See also: Like a fiddler on the roof, March 13, 2020.
Dear CBI community,
I am writing with an update on what we are doing at CBI about the covid-19 pandemic.
Assuming that the U.S. is following the trajectory set in Italy, it seems likely that we are going to see many more cases of the coronavirus in the coming days and weeks. Containment of the virus appears to no longer be an option. Now epidemiologists say that our best bet is to aim to mitigate its spread, so that we can flatten the curve of transmission and hopefully ensure that we don’t overwhelm our local hospital with more sick people than there are ventilators.
Chris Kelly and I attended the Rabbis and Presidents meeting yesterday with others across the county and with folks from Jewish Federation of the Berkshires. Based on our conversations with other rabbis and presidents across the county, and the recommendations of the Massachusetts Department of Public Health to cancel or postpone large gatherings, we’ve reached the following decisions, in which the whole Board of Directors concurs:
- Our Hebrew school is closed until after the public schools’ April vacation. We hope to resume classes on April 20th.
- We are going to move to holding services remotely after tomorrow morning’s Shabbat service. Tomorrow’s service will take place as usual in our sanctuary; we ask everyone to wash hands and to practice social distancing (sit six feet apart and do not touch). After that, instead of gathering in our sanctuary in person, we will be gathering for prayer and fellowship via video for a while. (More on that below.)
- With deepest regret, we are cancelling our second night community seder this year. It will not be possible to have a seder and practice social distancing.
These are not decisions we have reached lightly, but we believe them to be the best way we can protect the most vulnerable among us — the elderly and the immunocompromised — and the best way we can contribute to efforts to slow the spread of the virus.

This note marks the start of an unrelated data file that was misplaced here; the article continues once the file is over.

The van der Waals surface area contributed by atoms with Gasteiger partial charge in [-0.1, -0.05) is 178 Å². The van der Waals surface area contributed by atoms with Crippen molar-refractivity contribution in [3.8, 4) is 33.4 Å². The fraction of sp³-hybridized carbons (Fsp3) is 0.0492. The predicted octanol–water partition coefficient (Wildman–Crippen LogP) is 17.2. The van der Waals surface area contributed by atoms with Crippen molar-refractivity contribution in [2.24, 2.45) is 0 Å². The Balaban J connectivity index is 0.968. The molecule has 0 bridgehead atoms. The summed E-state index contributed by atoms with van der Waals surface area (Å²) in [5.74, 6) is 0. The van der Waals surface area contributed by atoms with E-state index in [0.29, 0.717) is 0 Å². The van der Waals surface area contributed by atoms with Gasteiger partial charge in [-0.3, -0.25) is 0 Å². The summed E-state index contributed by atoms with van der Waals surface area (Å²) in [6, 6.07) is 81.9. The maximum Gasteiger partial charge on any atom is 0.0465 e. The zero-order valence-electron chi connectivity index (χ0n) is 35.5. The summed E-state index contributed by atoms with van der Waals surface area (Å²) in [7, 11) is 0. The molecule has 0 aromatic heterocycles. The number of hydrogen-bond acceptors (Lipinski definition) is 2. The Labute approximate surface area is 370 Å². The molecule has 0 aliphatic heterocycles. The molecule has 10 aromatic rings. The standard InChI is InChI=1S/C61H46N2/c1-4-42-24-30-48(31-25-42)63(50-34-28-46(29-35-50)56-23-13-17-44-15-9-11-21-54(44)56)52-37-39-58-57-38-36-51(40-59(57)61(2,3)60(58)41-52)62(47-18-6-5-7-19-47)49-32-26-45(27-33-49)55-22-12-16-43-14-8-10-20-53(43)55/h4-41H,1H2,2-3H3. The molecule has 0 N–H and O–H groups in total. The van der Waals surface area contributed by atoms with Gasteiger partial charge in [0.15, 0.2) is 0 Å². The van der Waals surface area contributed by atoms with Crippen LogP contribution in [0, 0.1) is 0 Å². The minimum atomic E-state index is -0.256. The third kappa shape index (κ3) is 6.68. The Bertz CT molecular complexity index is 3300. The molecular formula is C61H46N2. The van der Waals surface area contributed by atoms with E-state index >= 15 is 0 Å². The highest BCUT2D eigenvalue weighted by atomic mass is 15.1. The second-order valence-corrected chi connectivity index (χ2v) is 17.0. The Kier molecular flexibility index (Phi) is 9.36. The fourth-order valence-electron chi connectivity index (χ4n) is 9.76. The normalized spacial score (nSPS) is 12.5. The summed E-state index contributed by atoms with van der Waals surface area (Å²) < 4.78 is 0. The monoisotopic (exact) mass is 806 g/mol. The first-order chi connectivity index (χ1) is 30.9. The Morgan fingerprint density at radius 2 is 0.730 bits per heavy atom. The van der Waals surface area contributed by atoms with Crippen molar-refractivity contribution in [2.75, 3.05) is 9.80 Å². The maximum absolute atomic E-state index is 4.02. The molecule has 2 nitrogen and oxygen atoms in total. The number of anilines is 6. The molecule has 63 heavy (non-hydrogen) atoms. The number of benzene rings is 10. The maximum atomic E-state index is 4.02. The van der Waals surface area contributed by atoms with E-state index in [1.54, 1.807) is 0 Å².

We know that these extraordinary steps may heighten anxiety. Please know that my virtual office door is open to you: I am here to speak via phone or to meet via zoom or Facetime if you want to talk about the pandemic or anything else that’s on your mind and heart.
Please check in with each other, too. Reach out to friends across the community, see how people are, offer the social connectivity of a phone call or a video chat date. If you are still able to go out to get groceries, see if someone elderly or immunocompromised needs you to pick things up for them. We need each other now more than ever.
The virus is a potent reminder that we are all connected — across the globe, across every difference and division. May our connections with each other sustain us, even during this time when prudence and altruism and care for the vulnerable ask us to be physically apart.
Stay tuned for further updates. Meanwhile, I’m sending all of us blessings for a Shabbat of much-needed shalom —
About Services In The Next Few Weeks
This week (March 14) services will be held as normal in the Ada and Paul Paresky Sanctuary. Please wash hands upon arrival and practice social distancing (sit six feet apart, do not touch each other, do not kiss prayerbooks or the Torah.)
Next week (March 21) is the bar mitzvah of Cameron Miller. Immediate family will gather in the sanctuary to hear him read from Torah; everyone else in the community will be invited to participate via Facebook Live, and we will stream Shabbat morning services on our Facebook page as we have done with High Holiday services in the past.
The following week (March 28) we will move to holding services via zoom videoconferencing. One of the upsides of zoom is that we can all see each other (unlike Facebook Live, where participants can’t see each other — FB Live is more of a broadcast medium.)
You can download zoom for your computer, your smartphone, and/or your tablet. Here is their Frequently Asked Questions page. We will send out information about how to connect to our zoom room as that date approaches.
Prayer For Washing Hands During A Pandemic, by Trisha Arlin